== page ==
Monday 11 December 2017

Wine: Barrels of taste

Katherine Donnelly

Katherine Donnelly

What is it about oak that exercises the wine-drinking fraternity so much?

Is wine in oak not as old as time itself, with barrels the original of the species when it comes to storage and transportation?

Serendipity played a part when it was discovered that oak can also add to drinking pleasure. But it doesn't necessarily add to all wines and is not for all occasions.

Put the right wine in a barrel for a period -- with some wines even fermented in barrels -- and you get texture and spiciness. Buttery, toasty, nutty and vanilla are some characteristics that oak may add, ideally in subtle layers that have you smacking your lips.

Oak influences matters when it comes to pairing with food. In whites, it could be the difference between choosing a glass for simple fish or a creamy pasta. While an unoaked red that washed down last night's pizza will be a far cry from a top Bordeaux that spent a couple of years in a barrel before being enjoyed with a Sunday roast.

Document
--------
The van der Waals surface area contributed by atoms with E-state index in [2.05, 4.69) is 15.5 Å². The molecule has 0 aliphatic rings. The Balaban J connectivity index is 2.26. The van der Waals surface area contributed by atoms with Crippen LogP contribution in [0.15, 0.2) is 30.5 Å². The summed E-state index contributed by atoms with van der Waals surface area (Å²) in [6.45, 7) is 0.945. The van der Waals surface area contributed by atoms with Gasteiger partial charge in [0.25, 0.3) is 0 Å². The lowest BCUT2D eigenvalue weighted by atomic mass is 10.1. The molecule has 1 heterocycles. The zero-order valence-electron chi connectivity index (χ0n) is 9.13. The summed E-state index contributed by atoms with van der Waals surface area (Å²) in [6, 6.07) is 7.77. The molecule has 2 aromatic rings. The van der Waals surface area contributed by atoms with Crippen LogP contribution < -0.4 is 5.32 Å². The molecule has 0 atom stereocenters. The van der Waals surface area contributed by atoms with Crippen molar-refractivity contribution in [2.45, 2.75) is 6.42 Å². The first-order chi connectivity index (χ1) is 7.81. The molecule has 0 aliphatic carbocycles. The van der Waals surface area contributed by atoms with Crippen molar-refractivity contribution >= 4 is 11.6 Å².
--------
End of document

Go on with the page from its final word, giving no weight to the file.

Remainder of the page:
Unadulterated fruitiness is what a lot of white wines are about. Think clean, crisp Sauvignon Blanc (although the Californians do an oaked style called Fumé Blanc) or a piercing Riesling.

Then, Chardonnay seeks to please -- with or without oak. Trouble was, winemakers got carried away with the oak thing and at one point had us screaming for anything but Chardonnay. Hence the big fashion in unoaked Chardonnay.

But what about an awesome white Burgundy, a classically oaked Chardonnay from the grape's natural home? Wine needs enough fruit character to absorb the wood's flavour enhancers, and mass-produced wine does not deliver in the same way as a carefully selected vineyard.

Red wines generally lend themselves more to oak. The most recognisable oak whiff wafts from a glass of traditional Rioja. American oak, famously used by this Spanish region, is more sweet vanilla and coconut than French.

French? American? Hungarian? Three months or three years in barrel? Barrel size and age both matter. So does how the staves are toasted before they are bent into shape. 'Light, medium or heavy toast?', the cooper may ask the winemaker.

Never mind the fruit, can you get the character of the cooper in your glass?


Irish Independent

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